This is present chronically, both during and outside of psychosis, and may represent a middle point between normal inner speech and auditory hallucinations, as well as normal experience and first-rank symptoms.

Semi-structured interview

semi-structuredSemi structured interviews
The EASE is a semi-structured interview that attempts to capture the extent of the mainly non-psychotic self-disorders experienced by the person.

Dissociation (psychology)

dissociationdissociativedissociative state
It is divided into 5 broad sections: Cognition and stream of consciousness, which covers disturbances in the flow of thoughts and experiences, and includes such self-disorders as "thought pressure", an experienced chaos of unrelated thoughts, "loss of thought ipseity", a sense as if the person does not own their thoughts (but not to the level of psychosis), and "spatialization of experience", which is where the person experiences their thoughts as if they occurred within a space; self-awareness and presence, which deals with dissociative experiences of the self and world as well as a tendency toward intense reflection, in addition to a declining understanding of how to interact with others and the world called "perplexity" or "lack of natural evidence"; bodily experiences, which deals with alienating experiences of the body as well as with "mimetic experiences", the sense of a person that if they move, pseudo-movements of other, unrelated objects are experienced; demarcation/transitivism, which covers specific disturbances in the person's ego boundaries such as the person confusing their own thoughts, ideas, and feelings for that of their interlocutor; and existential reorientation, which refers to changes in the person's experience of the world that reflect the effect of self-disorders on the person's worldview.

Boundaries of the mind

ego boundaries
It is divided into 5 broad sections: Cognition and stream of consciousness, which covers disturbances in the flow of thoughts and experiences, and includes such self-disorders as "thought pressure", an experienced chaos of unrelated thoughts, "loss of thought ipseity", a sense as if the person does not own their thoughts (but not to the level of psychosis), and "spatialization of experience", which is where the person experiences their thoughts as if they occurred within a space; self-awareness and presence, which deals with dissociative experiences of the self and world as well as a tendency toward intense reflection, in addition to a declining understanding of how to interact with others and the world called "perplexity" or "lack of natural evidence"; bodily experiences, which deals with alienating experiences of the body as well as with "mimetic experiences", the sense of a person that if they move, pseudo-movements of other, unrelated objects are experienced; demarcation/transitivism, which covers specific disturbances in the person's ego boundaries such as the person confusing their own thoughts, ideas, and feelings for that of their interlocutor; and existential reorientation, which refers to changes in the person's experience of the world that reflect the effect of self-disorders on the person's worldview.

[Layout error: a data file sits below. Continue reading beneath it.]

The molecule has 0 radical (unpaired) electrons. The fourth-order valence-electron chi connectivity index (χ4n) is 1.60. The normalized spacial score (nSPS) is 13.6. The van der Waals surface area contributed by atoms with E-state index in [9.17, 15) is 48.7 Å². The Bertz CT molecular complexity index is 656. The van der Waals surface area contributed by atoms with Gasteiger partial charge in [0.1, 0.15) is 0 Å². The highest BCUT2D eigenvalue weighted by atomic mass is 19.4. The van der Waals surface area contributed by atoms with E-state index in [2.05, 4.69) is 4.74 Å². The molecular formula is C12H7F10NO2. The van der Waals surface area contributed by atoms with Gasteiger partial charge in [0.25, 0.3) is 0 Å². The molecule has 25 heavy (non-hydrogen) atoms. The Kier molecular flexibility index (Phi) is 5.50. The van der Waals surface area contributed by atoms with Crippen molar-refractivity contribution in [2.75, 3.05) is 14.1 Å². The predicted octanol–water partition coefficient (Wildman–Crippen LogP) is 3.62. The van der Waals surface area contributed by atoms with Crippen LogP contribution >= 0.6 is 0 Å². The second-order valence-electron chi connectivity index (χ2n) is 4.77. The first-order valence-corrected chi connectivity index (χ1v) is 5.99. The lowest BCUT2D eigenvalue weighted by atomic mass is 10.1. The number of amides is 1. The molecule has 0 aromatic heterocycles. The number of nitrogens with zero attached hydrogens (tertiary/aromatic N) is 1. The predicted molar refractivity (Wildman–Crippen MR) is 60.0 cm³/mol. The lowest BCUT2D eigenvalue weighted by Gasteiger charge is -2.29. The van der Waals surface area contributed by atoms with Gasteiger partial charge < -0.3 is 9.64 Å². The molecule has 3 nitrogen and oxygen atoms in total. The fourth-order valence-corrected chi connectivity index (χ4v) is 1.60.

Rorschach test

RorschachRorschach inkblot testinkblot
There are 6 domains: Space and objects, which deals with the person's experience with space and physical objects, with disorders including hallucinations, distortions of spatial relationships, and experiences of seeing the same object in multiple ways at the same time (called "contamination" on the Rorschach test); time and events, which deals with the person's experience with time, with disorders involving time speeding up or slowing down, time breaking up or becoming fragmented, and constant anticipation of something major about to happen; other persons, which deals with the person's experience of other people, with disorders including disruptions of the sense of ego boundaries with other people, referential ideation based on actions or words by other people, and loss or lack of the ability to naturally understand social situations and social cues leading to attempts to compensate through increased focus or concentration; language, which deals with reduced fluency and disruption of prose in one's native language, distortions in the person's expression which causes others to misunderstand the person, problems with concrete and abstract concepts, and distraction by individual words and phrases leading to the person having difficulty following what they are reading or listening to; atmosphere, which deals with the person's overall feeling-state of the world, with disorders including derealization (particularly The Truman Show-style derealization), objects no longer having normal meaning, hyper-awareness of things that normally stay in the background of awareness, apophanous mood, and a sense of radical changes in the very structure of the universe itself; and existential orientation, which deals with radical changes in a person's worldview, dealing with such things as rejecting society's conventions and rules, being extremely open to believing new ideas, and grandiosity which involves the person considering others to be inferior, like insects compared to them.

Ideas of reference and delusions of reference

ideas of referencedelusions of referencereferential ideation